Maryland head football coach Michael Locksley doesn’t know if Taulia Tagovailoa will be eligible for the 2020 season, but regardless of Tagovailoa’s short-term status, Locksley is confident the program is headed in the right direction with momentum building in recruiting.
Tagovailoa, who spent the 2019 season at Alabama, announced he was transferring to Maryland May 15. A consensus four-star talent out of high school, he is the brother of Miami Dolphins quarterback Tua Tagovailoa. He played in five games for the Crimson Tide last year, completing 9 of 12 passes. He has three years of eligibility remaining.
If Tagovailoa were to be eligible for the 2020 season, he’d compete in camp for the starting job with veteran Josh Jackson and redshirt freshman Lance LeGendre. With the NCAA delaying the vote on one-time transfer exceptions until 2021, Tagovailoa will need a waiver to play in 2020.
“I won’t speculate. We signed him with the thought process that he would have to sit a year,” Locksley said on Glenn Clark Radio May 27. “We were hoping that maybe the one-time transfer rule would go into effect as we pursued any and all quarterbacks and position groups that we need. But when we signed him and he committed, we took him with the mindset that he would not be available. But obviously the NCAA has a waiver process that we will pursue and see if there’s a way to gain immediate eligibility for him.”
Locksley, who coached at Alabama from 2016-2018, helped recruit Tagovailoa to Tuscaloosa, Ala., and was the offensive coordinator when his brother put up monster numbers (3,966 yards, 43 touchdowns and six interceptions on 69 percent passing) in 2018.
The tight-knit Tagovailoa family is moving from Alabama to South Florida with Tua set to play for the Dolphins, which led to some speculation that Taulia would transfer to a school in Florida. But Locksley said he knew he had a chance to convince Taulia to come to Maryland because of the relationship he had with the Tagovailoa family and the opportunity the Terps presented with only two scholarship quarterbacks on the roster.
Mark Freeman, Tagovailoa’s coach at Thompson High School (Ala.), and Crimson Tide Sports Network analyst Tyler Watts said Tagovailoa stands out because of his competitiveness, confidence, athleticism, arm strength and quick release. Locksley said Tagovailoa’s track record in high school shows what kind of passer he is. Tagovailoa threw for more than 14,000 yards in high school and excelled at Thompson, a Class 7A program in Alabama.
“I think that speaks volumes because if you look at the company that he’s in throwing for that amount of yardage at the high school level, [it] shows that he has an acumen and a skill set in the passing game,” Locksley said. “We all know that the game has really, really become a spread-out game, one that the ability to throw the ball down the field and throw the ball accurately is a must and it helps establish even the run game because of your ability to do that.”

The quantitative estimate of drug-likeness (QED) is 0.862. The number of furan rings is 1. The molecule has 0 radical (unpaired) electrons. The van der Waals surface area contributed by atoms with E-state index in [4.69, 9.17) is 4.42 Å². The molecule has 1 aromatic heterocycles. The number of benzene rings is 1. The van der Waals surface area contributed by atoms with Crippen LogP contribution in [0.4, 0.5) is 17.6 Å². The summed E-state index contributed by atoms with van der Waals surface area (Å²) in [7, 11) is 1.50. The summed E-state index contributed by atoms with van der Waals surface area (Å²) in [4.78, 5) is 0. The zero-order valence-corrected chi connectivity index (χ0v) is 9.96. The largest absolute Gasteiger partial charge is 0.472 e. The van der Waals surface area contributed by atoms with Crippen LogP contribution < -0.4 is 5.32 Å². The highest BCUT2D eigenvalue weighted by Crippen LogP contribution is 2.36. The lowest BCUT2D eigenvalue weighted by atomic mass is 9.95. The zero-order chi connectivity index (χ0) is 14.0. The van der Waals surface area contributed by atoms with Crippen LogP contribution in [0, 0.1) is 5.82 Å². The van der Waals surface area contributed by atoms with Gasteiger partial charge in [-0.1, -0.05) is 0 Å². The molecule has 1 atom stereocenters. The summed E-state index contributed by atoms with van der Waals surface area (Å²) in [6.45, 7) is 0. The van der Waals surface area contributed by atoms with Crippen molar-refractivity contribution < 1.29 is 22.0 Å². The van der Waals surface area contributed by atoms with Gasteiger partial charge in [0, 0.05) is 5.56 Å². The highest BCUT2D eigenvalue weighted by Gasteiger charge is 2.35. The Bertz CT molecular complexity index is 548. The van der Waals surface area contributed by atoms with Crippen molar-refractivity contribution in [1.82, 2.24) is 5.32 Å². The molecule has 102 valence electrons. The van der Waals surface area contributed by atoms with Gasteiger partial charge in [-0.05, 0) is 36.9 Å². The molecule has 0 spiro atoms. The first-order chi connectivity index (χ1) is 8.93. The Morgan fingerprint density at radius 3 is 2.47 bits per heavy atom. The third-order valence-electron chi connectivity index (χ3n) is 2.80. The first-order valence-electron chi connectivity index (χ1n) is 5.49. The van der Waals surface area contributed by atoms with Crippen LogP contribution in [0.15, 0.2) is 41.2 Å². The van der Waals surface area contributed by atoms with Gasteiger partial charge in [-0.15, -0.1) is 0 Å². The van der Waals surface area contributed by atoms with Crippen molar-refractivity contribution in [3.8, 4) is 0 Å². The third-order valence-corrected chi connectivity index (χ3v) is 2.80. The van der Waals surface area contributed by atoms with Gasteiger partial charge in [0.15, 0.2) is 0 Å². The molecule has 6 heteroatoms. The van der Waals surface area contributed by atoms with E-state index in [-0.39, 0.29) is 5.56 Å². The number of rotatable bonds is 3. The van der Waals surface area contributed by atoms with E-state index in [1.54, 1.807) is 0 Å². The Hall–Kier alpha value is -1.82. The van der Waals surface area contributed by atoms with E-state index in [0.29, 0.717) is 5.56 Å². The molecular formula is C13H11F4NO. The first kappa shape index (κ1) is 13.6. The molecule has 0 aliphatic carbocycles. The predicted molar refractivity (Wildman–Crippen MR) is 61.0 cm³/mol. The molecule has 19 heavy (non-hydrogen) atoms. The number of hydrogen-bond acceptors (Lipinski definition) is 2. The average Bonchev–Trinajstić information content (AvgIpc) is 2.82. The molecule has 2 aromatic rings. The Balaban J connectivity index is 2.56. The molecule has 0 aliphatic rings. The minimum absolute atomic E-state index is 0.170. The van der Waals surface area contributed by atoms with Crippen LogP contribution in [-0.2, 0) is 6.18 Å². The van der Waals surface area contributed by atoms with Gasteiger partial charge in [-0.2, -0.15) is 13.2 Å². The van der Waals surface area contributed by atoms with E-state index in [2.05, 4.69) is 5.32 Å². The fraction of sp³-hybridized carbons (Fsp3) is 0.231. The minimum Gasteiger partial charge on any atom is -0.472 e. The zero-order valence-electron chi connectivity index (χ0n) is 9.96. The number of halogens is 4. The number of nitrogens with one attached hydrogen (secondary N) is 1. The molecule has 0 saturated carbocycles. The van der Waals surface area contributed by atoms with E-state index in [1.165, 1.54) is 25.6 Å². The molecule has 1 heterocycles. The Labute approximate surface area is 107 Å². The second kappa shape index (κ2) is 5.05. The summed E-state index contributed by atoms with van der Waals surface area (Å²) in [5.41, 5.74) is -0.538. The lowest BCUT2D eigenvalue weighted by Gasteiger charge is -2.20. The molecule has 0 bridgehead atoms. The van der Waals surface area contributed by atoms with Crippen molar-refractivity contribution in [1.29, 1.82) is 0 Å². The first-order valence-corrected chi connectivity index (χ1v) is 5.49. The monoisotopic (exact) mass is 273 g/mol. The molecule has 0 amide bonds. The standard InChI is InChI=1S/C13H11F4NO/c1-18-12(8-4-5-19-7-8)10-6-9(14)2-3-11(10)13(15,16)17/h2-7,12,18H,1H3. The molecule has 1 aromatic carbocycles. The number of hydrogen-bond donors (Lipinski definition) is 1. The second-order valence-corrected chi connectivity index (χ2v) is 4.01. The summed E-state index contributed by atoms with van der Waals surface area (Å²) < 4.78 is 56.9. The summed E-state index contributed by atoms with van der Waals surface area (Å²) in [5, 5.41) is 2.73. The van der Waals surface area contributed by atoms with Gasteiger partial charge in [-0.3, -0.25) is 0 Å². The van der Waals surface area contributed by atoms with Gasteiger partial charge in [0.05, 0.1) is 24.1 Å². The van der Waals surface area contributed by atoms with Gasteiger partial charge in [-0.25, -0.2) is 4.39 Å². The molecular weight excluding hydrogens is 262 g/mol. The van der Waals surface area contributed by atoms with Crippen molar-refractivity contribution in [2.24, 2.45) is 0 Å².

And Tagovailoa can run a little bit, too.
“He’s a guy that when plays break down and things kind of change on him, he has the ability to get himself out of trouble with his athleticism but still make those … off-platform throws,” Locksley said. “Really competitive spirit. He’s a guy that makes the players around him better and that’s something I saw having recruited him in high school and the level he took that program to at Thompson High School and then even at Alabama and the fact that he played in five games last year as a true freshman.”
The addition of Tagovailoa is just part of the work Locksley has done in his first full offseason as the head coach at Maryland. Despite going 3-9 in 2019, Locksley and his staff have gotten off to a remarkable start with the 2021 recruiting class, particularly locally, after having to stray outside the DMV to build the 2020 class.
Locksley’s vision when he took the job was to build a winning program in the Big Ten through local talent. He likens the current build to the one he went through as the running backs coach at Maryland under Ron Vanderlinden from 1997-2000. During that time, the program elevated the talent level thanks to its recruiting, and the team popped under Ralph Friedgen from 2001-2003.
“People see it, and it’s very believable because it’s happened before,” Locksley said. “It’s happened most of the places I’ve been when I’ve been given enough time to recruit and bring in the right kind of kids and help be a part of setting the culture, whether it was as an assistant role or coordinator role. There’s no doubt that’s it’s not a matter of if but when here at Maryland for us.”
To hear more from Locksley, including his thoughts on the one-time transfer exception and if players should be able to profit off of their name, image and likeness, listen to the full interview here:
Photo Credit: Alabama Athletics Photography